New USBC Certification Procedures to Put Focus on Lanes

Is it the lanes or is it the balls? That’s the question that always comes up when discussions turn to the scoring explosion in bowling.

In a move that seems certain to ignite a firestorm of debate on social media, the United States Bowling Congress this morning put the focus on lanes — in particular, synthetic lanes — announcing plans to implement new requirements for lane inspections and adjust specifications for new installations, effective with the 2019-20 season.

At the USBC Annual Meeting at The Orleans Hotel and Casino in Las Vegas, USBC Executive Director Chad Murphy acknowledged that USBC has become “very relaxed” in many areas of the country when it comes to making sure lanes are in compliance with USBC specifications. He also said that with 82% of certified lanes now being made of synthetic materials and only 18% of wood, it was time to take a closer look at specs that were written for wood lanes.

“This is a complicated, sensitive, emotional issue for the entire industry, but we’ve gone way too long in trying to figure this out,” Murphy said. “We are the national governing body. We have to start enforcing the rules if we’re going to clean it up.”

Decisions about the initial steps to take were based on recent research conducted by the USBC Equipment Specifications and Certifications team.

The research included analysis of the lane certification paperwork submitted by 323 centers, and an examination of more than 1,000 lanes throughout the country, with lanes checked to determine compliance with current specifications, a study of the pin deck, and an examination of lane topography.

The studies were undertaken to determine the extent of lanes that were out of specification, which pin deck measurements have the most effect on scoring, how lane topography shifts over time, and how lane topography affects the ball path.

“The USBC team did a tremendous job in its research, looking at how lanes are inspected and how the lanes perform under current specifications,” Murphy said. “The results helped us to make decisions on ways to improve the lane certification process and how installations are done. The studies and subsequent changes are important to ensuring the lanes USBC members compete on in leagues and competitions meet required standards.”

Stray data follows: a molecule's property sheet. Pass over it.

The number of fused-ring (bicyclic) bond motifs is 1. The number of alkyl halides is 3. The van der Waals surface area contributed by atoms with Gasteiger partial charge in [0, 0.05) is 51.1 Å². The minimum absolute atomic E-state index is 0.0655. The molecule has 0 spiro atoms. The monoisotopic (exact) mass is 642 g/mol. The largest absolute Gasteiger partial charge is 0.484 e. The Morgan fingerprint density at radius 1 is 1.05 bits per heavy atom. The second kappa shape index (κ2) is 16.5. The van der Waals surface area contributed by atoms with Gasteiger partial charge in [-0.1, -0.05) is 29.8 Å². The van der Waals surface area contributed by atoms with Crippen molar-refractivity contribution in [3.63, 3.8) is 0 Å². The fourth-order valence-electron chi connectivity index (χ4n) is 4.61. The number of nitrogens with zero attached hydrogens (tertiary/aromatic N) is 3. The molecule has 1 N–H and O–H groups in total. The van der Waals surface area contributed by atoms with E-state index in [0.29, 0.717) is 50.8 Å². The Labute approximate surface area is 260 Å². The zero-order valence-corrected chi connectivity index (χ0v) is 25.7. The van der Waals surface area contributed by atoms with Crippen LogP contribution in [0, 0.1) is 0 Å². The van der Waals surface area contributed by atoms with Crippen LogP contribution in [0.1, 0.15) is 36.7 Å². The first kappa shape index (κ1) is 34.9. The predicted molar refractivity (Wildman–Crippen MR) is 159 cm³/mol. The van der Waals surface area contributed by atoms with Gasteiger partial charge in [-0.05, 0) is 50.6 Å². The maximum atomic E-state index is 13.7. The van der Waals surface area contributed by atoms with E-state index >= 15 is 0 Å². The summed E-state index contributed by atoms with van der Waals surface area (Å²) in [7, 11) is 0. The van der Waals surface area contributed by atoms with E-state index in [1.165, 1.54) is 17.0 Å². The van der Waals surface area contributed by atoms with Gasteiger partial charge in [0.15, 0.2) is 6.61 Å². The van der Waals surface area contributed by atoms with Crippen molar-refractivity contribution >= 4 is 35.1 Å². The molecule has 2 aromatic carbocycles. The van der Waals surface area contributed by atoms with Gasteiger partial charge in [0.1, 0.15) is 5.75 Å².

The key changes to lane certification will be the specification change for new installations, including overlays on existing lanes, the number of measurements required for each lane, and how kickbacks, the side panels of each lane in the pit area, are measured.

For new installations, including overlays on existing lanes, the specification for crowns/depressions and crosswise tilts now will be plus/minus thirty-thousandths of an inch, starting Aug. 1, 2019. USBC also will require an inspection within 14 days following the completion of a new installation.

The specification change only is at the time of installation, and will minimize maintenance costs. The specification returns to plus/minus forty-thousandths for the next annual inspection.

Lane topography, which looks at contours, crowns and depressions, showed lane surfaces can change throughout the year because of environmental conditions such as temperature and humidity. If lanes start flatter, they will stay within the current specification of forty-thousandths of an inch for a longer time, prompting the specification change.

Starting with certifications for the 2018-19 season, a new application for center certification will be available on Bowl.com that will address the number of measurements required for each lane and how kickbacks are measured.

Lane inspectors will be required to measure the lanes at five locations for crowns/depressions and crosswise title, instead of the current three locations. With many lanes using synthetic panels, and the fact it takes five synthetic panels to construct a lane, there is a need to have at least one measurement for each panel.

A pin deck area scoring study determined the most important measurement affecting percentage of strikes is the distance between the kickbacks at the back of the pin deck. Measurements now will be taken from kickback plate to kickback plate starting with the 2018-19 season, as it simplifies the measuring process and is not a change in the specification.

Lane inspectors also will be required to submit inspection applications signed by the inspector, association manager, and center representative to USBC national headquarters.

To ensure the accuracy of the data, USBC will allow a one-year grace period for center certification. Simply having a proper inspection of the bowling center and supplying the data to USBC Headquarters will allow the center to be certified for the 2018-19 season. The data collected during these inspections will be analyzed to determine if additional improvements to the process will be needed for the 2019-20 season. Proprietors always will be encouraged to make needed repairs to their lanes.

Go to BOWL.com/EquipAndSpecs and click on Lane-Center Certifications to view the complete Lane Certification Study.

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